Sunday, November 13, 2011

What Keeps You Up At Night vs. Imagine A World...

Last week was probably the most influential week of my short post Air Force career. I don't want to reveal too much about the project I am working on at Nike as we are implementing a pilot that relies heavily on specific timing and stakeholder engagement, but last week was full of meetings with company leadership from around the world. Those meetings required an immense amount of preparation but what really stood out to me was the incredible amount of truly deep thinking that took place. Not only was the process extremely engaging and exciting to be a part of, but it was also full of business and leadership lessons that I will take with me for the long haul.

In one of our meetings I pulled out a couple anecdotes that, at the time, seemed unrelated but in hindsight are definitely connected with regard to how teams tackle strategy, approach problem solving, and drive innovation. The two brainstorming approaches I am referring to are:

"What keeps you up at night," and "Imagine a world."

Both phrases were, by all intents and purposes, brought forth to organize the team's thoughts around very complex problems. Both sought to achieve results. Both phrases can actually be very useful in getting a diverse team to focus on the same critical issues of a challenge.

But what I find most interesting is what differentiates the two approaches.

"What keeps you up at night" can align a team. It can focus the group, most specifically on risk mitigation, while developing solutions to complex problems. And although framing a problem with this statement is undoubtedly better than not steering a team at all, it does have some significant drawbacks. Here are a few I thought of while reflecting on the approach over the past few days.

1. It is reactionary - Framing a problem in this manner has the team reacting to an environment instead of shaping it. Of course there is value in knowing the world you are operating in but in the long run there is only so much value to be gained in risk mitigation.
2. It is a pessimistic lens - How do you mobilize your team? I know I like to lead and to be lead with an eye on what we can possibly accomplish, not on what can possibly go wrong.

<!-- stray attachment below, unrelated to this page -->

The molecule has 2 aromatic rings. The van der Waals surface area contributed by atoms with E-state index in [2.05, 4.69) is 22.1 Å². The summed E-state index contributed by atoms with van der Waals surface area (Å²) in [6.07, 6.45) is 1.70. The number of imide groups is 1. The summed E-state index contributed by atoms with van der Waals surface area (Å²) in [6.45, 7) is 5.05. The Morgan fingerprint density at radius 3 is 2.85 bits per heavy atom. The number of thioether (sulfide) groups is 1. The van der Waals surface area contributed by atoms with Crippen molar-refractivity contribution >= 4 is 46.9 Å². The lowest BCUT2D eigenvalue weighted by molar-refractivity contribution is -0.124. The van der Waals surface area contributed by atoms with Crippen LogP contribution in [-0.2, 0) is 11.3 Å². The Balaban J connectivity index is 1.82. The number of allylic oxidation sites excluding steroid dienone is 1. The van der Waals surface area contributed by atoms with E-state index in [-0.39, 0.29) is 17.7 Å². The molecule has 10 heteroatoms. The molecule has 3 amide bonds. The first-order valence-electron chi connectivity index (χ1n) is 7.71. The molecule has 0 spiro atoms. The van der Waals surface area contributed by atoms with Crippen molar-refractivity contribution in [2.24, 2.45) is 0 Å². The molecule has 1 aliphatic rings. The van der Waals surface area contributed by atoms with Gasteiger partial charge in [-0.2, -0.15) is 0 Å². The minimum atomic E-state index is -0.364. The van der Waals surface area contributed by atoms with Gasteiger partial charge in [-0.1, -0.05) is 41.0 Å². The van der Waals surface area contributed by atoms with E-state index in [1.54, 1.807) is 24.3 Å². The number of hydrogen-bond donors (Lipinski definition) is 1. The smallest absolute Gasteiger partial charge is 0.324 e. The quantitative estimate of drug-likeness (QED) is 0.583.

3. It doesn't drive you into the unknown - This third point is really a derivative of the first two. How innovative is your team going to be when you are focused on avoiding or minimizing what can go wrong. Sure there are some innovations that are derived from mitigating risk. But when comparing "what keeps you up at night" to "imagine a world" it is easy for me to see which one gets my heart pumping. I think what truly differentiates good enough from great is a truly passionate team and I just can't see people rallying around a focus on what we fear.

Many of the downfalls of the "what keeps you up at night scope" are the very reasons I gravitate towards the "imagine a world" approach. 

1. It is proactive - "Imagine a world"elicits goals and a unified vision from the team. It focuses the group on where we are going, not what may be coming at us. 
2. It is optimistic - It figures out what the team wants to create without the hindrances of how to get there. Setting the vision without boundaries prevents the team from self eliminating. Once the vision is locked in the team naturally accepts the accountability to get there.
3. It promotes innovative thinking - When you aren't focused on what could go 'wrong' and you are focused on what you want 'right' to look like you will naturally think more creatively. 
4. It unifies the team towards a set of goals - Enough said.

These were just a few of the many examples that reinforced to me the importance engaging teams in focused critical thinking. It is very difficult to quantify the benefit focused critical thinking. It is not the type of lesson you would read explicitly in a textbook or within the framework of a management philosophy, however anyone who as ever engaged in the activity while tackling a truly complex problem will undoubtedly see the value. The next time I start a project or a new venture I plan to start with the "imagine a world" construct. I really haven't found a more inspiring way to unify a team around what is truly important in an endeavor.

1 comment:

sarah nelson said...

After thinking over for quite a while about whether to go for PMP or SCRUM certification, I opted for a PMP prep course , Instructer was too good and I passed with relative ease. Looking forwards to apply what I learned in PMP classes in my company.